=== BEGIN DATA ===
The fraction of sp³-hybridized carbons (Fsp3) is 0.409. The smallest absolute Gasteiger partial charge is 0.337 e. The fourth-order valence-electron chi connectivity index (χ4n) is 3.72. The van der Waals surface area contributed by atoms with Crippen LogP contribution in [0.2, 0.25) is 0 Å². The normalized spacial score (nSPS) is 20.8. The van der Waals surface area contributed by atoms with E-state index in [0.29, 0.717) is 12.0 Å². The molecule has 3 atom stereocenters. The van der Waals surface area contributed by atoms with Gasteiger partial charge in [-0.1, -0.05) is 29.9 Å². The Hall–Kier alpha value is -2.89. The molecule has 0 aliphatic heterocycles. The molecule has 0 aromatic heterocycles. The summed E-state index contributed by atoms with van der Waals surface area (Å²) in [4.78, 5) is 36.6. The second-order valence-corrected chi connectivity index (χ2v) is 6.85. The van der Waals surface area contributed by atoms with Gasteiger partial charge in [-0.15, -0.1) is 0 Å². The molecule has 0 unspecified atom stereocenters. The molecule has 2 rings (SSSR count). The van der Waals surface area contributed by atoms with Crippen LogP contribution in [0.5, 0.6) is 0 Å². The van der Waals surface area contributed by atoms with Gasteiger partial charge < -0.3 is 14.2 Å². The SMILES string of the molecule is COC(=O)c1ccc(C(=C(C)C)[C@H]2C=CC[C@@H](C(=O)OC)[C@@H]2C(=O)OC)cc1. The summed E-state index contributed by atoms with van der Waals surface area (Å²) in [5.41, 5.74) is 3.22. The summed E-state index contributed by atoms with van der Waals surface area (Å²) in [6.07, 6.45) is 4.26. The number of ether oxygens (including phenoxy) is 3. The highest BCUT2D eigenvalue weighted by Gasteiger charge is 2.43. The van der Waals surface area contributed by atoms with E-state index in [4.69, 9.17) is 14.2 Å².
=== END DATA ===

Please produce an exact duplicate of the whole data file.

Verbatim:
The fraction of sp³-hybridized carbons (Fsp3) is 0.409. The smallest absolute Gasteiger partial charge is 0.337 e. The fourth-order valence-electron chi connectivity index (χ4n) is 3.72. The van der Waals surface area contributed by atoms with Crippen LogP contribution in [0.2, 0.25) is 0 Å². The normalized spacial score (nSPS) is 20.8. The van der Waals surface area contributed by atoms with E-state index in [0.29, 0.717) is 12.0 Å². The molecule has 3 atom stereocenters. The van der Waals surface area contributed by atoms with Gasteiger partial charge in [-0.1, -0.05) is 29.9 Å². The Hall–Kier alpha value is -2.89. The molecule has 0 aliphatic heterocycles. The molecule has 0 aromatic heterocycles. The summed E-state index contributed by atoms with van der Waals surface area (Å²) in [4.78, 5) is 36.6. The second-order valence-corrected chi connectivity index (χ2v) is 6.85. The van der Waals surface area contributed by atoms with Gasteiger partial charge in [-0.15, -0.1) is 0 Å². The molecule has 0 unspecified atom stereocenters. The molecule has 2 rings (SSSR count). The van der Waals surface area contributed by atoms with Crippen LogP contribution in [0.5, 0.6) is 0 Å². The van der Waals surface area contributed by atoms with Gasteiger partial charge < -0.3 is 14.2 Å². The SMILES string of the molecule is COC(=O)c1ccc(C(=C(C)C)[C@H]2C=CC[C@@H](C(=O)OC)[C@@H]2C(=O)OC)cc1. The summed E-state index contributed by atoms with van der Waals surface area (Å²) in [5.41, 5.74) is 3.22. The summed E-state index contributed by atoms with van der Waals surface area (Å²) in [6.07, 6.45) is 4.26. The number of ether oxygens (including phenoxy) is 3. The highest BCUT2D eigenvalue weighted by Gasteiger charge is 2.43. The van der Waals surface area contributed by atoms with E-state index in [4.69, 9.17) is 14.2 Å².